Call of Duty: Black Ops Cold War Alpha Impressions

At Sony’s PlayStation 5 Showcase event last week, Treyarch and Raven Software announced an Alpha Weekend for Call of Duty: Black Ops Cold War, exclusive to PlayStation 4 owners. Taking place over the weekend, I got the chance to spend a lengthy amount of time with the game, playing across multiple game types and maps, and even trying out the new Combined Arms mode; which features an increased player count and a stronger focus towards vehicular gameplay.

The multiplayer alpha for Black Ops Cold War featured two playlists, the first being classic 6 vs. 6 multiplayer. During the Alpha Weekend, the mode was made up of Team Deathmatch, Kill Confirmed and Domination – three classic modes that fans of the series will recognise in an instant. Three maps were playable in this mode; Satellite, Miami and Moscow.

Satellite is set in an Angolan desert where a KH-9 American-made satellite has been downed. The map’s rocky outcroppings and archways provide numerous flanking routes, while natural sand dunes offer a playground for sniper fanatics.

Miami drops players in the mean streets, featuring varying site lines that accommodate all kinds of play. Various rooftops and windows act as prime longshot spots for sharpshooters, while the many buildings provide for some tense close-quarters combat.

Finally, there’s a third map – Spetnaz – which wasn’t announced prior to the Alpha taking place for whatever reason. It has a solid mix of combat scenarios, primarily focusing on close to mid-range battles.

Of the three, Miami provided for the best gameplay experience, but I also thoroughly enjoyed Spetnaz as well. While not a bad map by any means, Satellite’s CQB areas feel far too narrow, and the sand dunes didn’t provide enough cover to truly warrant sniping from that position.

Moving on to Combined Arms, Crossroads is set in the middle of the frozen Soviet wilderness, and is the stronger map out of the two available. Tanks and Snowmobiles allow for absolute destruction or a quick means of traversing the map. There’s a solid mix of on-foot and vehicular gameplay available here. In the games that I played on Crossroads, I never felt like the map was dominated by vehicles, and had plenty of paths to take to move around.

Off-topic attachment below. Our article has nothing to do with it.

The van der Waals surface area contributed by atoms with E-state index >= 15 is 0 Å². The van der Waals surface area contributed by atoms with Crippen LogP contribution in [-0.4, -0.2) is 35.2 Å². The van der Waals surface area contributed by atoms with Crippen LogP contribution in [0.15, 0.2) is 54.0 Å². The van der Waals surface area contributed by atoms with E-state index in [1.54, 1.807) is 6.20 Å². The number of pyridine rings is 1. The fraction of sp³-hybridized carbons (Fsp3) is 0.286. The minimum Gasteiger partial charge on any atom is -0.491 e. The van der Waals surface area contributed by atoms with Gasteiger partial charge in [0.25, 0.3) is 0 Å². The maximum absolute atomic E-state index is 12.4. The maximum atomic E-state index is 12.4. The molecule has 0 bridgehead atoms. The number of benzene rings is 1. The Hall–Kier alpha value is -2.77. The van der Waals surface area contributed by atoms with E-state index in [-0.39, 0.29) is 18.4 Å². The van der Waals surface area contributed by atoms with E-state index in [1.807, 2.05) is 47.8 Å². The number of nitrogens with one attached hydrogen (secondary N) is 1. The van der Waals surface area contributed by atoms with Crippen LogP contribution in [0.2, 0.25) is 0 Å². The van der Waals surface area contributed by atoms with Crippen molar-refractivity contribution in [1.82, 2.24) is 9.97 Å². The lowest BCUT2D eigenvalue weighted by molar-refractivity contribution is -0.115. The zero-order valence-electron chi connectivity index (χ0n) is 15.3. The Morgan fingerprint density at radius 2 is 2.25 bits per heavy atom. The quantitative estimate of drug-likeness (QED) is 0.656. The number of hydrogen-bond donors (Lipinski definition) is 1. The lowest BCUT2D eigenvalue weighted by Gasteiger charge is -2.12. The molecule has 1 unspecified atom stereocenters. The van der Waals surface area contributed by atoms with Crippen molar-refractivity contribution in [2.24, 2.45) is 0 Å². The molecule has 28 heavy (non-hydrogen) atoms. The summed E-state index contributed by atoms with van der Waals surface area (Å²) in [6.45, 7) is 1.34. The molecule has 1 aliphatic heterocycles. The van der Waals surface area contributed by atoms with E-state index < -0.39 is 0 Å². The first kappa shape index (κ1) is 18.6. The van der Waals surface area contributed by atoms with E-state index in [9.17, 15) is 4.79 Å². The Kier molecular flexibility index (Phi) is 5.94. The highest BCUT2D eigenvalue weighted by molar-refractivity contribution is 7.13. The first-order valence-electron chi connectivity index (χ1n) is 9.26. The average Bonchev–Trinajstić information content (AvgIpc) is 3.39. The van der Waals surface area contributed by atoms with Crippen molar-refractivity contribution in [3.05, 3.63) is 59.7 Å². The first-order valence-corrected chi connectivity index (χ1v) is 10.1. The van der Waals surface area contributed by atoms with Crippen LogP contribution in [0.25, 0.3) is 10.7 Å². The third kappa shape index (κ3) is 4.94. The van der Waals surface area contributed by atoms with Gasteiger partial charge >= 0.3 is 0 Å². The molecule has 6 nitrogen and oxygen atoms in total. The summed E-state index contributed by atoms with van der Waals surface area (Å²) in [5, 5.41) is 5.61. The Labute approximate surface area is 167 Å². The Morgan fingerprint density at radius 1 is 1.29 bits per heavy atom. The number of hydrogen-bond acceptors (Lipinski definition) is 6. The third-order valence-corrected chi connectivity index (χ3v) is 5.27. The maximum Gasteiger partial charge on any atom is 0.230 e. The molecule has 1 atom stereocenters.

Armada was not as fun to play. Skirmishes on Armada take place across multiple ships, with players needing to use ziplines, rappel lines, and various seacraft to navigate the surrounding waters. I wasn’t too keen on the increased focus on vehicles here. Options to move from ship to ship felt limited, and in a game of Domination you’re forced to either swim for your life or grab a boat or jetski. On a map where the vehicles aren’t readily available from anywhere, it limits their traversal options overall and makes moving around the map to be a hassle in general.

There have been some adjustments made to the Create-A-Class system. Obviously, the Alpha Weekend only offered limited options to customise our Score Streaks, and Loadouts and while long-time fans of the series will immediately feel familiar with the setup, Treyarch has called out two key features.

First up is Field Upgrades. These are pieces of equipment that are awarded to a player as time passes. They’re not based on performance, but become available after a certain amount of time passes in the match. They assist your team in some way, such as scrambling the opponent’s map in a given location, amplifying their steps, or even taking out their UMVs.

On the other side of the coin is the return of Wildcards, which add an impactful layer to your classes. These allow you to carry two primary weapons, increase your weapon attachment count, or double the amount of perks you can have.

Both of these additions barely add anything to the overall gameplay experience, and I was surprised as to why they’d been focused on so much beforehand. While Field Upgrades can be helpful, they’re merely just a watered down killstreak for players to use regardless of whether they’re having a good game or not. Wildcards are essentially an extra perk, and almost all of the Wildcards in the Alpha were available as their own perks in previous titles. Greed, which is the name of the Wildcard that doubles your perk count, is in no way balanced, but it wouldn’t be a Call of Duty game without something for players to take advantage of.

Overall, gameplay is about what you’d expect. If the Alpha Weekend is any indication, you’ll enjoy your time with Call of Duty: Black Ops Cold War. Thankfully, there’s going to be even more time to try it out, with the game scheduled for two Beta Weekends in October.

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